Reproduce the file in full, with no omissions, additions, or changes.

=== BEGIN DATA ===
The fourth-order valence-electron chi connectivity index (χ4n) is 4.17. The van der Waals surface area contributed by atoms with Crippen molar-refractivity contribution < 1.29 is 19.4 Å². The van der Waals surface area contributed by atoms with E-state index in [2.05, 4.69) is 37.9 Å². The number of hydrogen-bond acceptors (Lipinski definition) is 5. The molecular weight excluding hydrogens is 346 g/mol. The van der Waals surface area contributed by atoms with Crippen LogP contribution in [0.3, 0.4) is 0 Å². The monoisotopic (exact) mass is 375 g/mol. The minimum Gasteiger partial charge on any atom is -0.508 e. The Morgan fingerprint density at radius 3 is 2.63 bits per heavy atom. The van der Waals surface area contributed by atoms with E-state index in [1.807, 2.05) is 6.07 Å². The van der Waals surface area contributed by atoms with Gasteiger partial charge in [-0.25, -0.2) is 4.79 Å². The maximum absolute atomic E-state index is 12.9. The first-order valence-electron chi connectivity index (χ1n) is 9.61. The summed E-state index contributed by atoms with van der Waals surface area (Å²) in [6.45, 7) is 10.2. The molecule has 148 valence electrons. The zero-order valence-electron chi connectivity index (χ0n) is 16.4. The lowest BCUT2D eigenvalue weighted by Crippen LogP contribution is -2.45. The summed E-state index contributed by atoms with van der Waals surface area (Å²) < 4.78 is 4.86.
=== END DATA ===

The fourth-order valence-electron chi connectivity index (χ4n) is 4.17. The van der Waals surface area contributed by atoms with Crippen molar-refractivity contribution < 1.29 is 19.4 Å². The van der Waals surface area contributed by atoms with E-state index in [2.05, 4.69) is 37.9 Å². The number of hydrogen-bond acceptors (Lipinski definition) is 5. The molecular weight excluding hydrogens is 346 g/mol. The van der Waals surface area contributed by atoms with Crippen LogP contribution in [0.3, 0.4) is 0 Å². The monoisotopic (exact) mass is 375 g/mol. The minimum Gasteiger partial charge on any atom is -0.508 e. The Morgan fingerprint density at radius 3 is 2.63 bits per heavy atom. The van der Waals surface area contributed by atoms with E-state index in [1.807, 2.05) is 6.07 Å². The van der Waals surface area contributed by atoms with Gasteiger partial charge in [-0.25, -0.2) is 4.79 Å². The maximum absolute atomic E-state index is 12.9. The first-order valence-electron chi connectivity index (χ1n) is 9.61. The summed E-state index contributed by atoms with van der Waals surface area (Å²) in [6.45, 7) is 10.2. The molecule has 148 valence electrons. The zero-order valence-electron chi connectivity index (χ0n) is 16.4. The lowest BCUT2D eigenvalue weighted by Crippen LogP contribution is -2.45. The summed E-state index contributed by atoms with van der Waals surface area (Å²) < 4.78 is 4.86.